Black males in America step up, become father figures
Black males in America step up, become father figures
Changing the Cycle
By Todd A. Smith
Sheron grew up in a rough environment. He never had a father figure in his life and his mother rejected him also.
He found love from gang members and eventually became a gang leader.
Like many Black males in America, Sheron soon became a statistic. He spent five years in the penitentiary system and when he got out of incarceration, the job prospects for a felon like him did not exist. Had he experienced life with a positive and strong Black male presence, his life may have turned out differently.
Unfortunately, many Black males in America do not see a daily reminder of what a strong and educated Black man can accomplish in this world. Furthermore, many do not see a husband and wife working side by side to give future generations of their family a piece of the American dream.
Yvette Caslin of Rolling Out recently reported that young Black males in America are three times more likely to face incarceration as their non-Black counterparts.
She emphasized that the way to combat this alarming statistic is for more “brothers” to volunteer their time and energy and become positive role models in the lives of Black males who may not have a daily visual of what a strong and successful Black man really looks like.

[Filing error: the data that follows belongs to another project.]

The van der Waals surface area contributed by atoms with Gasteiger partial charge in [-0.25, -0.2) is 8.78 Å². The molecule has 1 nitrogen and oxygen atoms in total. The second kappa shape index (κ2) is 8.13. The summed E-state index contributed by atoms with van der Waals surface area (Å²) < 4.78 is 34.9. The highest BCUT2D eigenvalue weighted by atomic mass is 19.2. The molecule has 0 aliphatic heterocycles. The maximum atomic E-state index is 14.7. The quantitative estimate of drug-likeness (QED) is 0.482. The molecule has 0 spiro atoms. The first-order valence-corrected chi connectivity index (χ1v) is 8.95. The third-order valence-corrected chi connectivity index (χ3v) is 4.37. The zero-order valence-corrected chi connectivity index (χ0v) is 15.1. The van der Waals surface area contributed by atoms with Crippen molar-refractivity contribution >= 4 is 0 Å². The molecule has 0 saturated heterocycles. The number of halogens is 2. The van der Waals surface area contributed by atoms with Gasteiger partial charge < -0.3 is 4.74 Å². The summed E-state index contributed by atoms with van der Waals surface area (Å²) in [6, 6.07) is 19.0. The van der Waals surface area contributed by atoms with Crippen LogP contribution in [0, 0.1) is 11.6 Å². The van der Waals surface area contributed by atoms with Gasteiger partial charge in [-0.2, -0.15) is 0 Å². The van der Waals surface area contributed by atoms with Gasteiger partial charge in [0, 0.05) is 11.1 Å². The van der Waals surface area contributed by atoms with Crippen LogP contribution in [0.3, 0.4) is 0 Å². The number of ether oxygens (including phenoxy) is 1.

Unfortunately, the need for Black male mentors is up, but the actual number of Black male role models is down for organizations like Big Brothers and Big Sisters of America.
According to her report, in the Atlanta area alone, 455 children were on the waiting list to be partnered with a “big brother” and 95 percent of those were young males in metro Atlanta.
In Matthew 9:37, Jesus told his disciples, “The harvest truly is plentiful, but the laborers are few.”
Many young Black males in America represent a bountiful harvest if they are cultivated and cared for, but far too many times we run short on laborers who dedicate their time to harvest the crop until it is ripe.
However, one such laborer is Sabin Rich of Sicklerville, N.J., a man dedicated to providing a positive male influence to young men who do not have a father at home.
“That mother can’t teach him how to box…When he gets a little bit older, he’s gotta learn how to work on cars. Mom can’t teach him how to play football, basketball, baseball,” said Rich. “A single woman raising a child by herself (is) handicapping that son to a great degree.”
One such woman is a New Jersey grandmother who desperately wanted a strong Black male role model in her grandson’s life. She reached out to Regal Magazine and we knew we wanted to help out but we did not know how.
Although we have writers across the country, Regal is headquartered in Houston, with very few personal contacts on the East Coast. The email was forwarded to my attention, and I reached out to journalist Krystle Rich from NFL.com whose father has a history of reaching out to others and making a difference in their lives.
Ironically, her hometown of Sicklerville is very close to the grandmother’s hometown of Pine Hill, N.J. Even more ironic is the fact that both families once attended the same church, and the grandmother once participated in the singles ministry headed by Rich.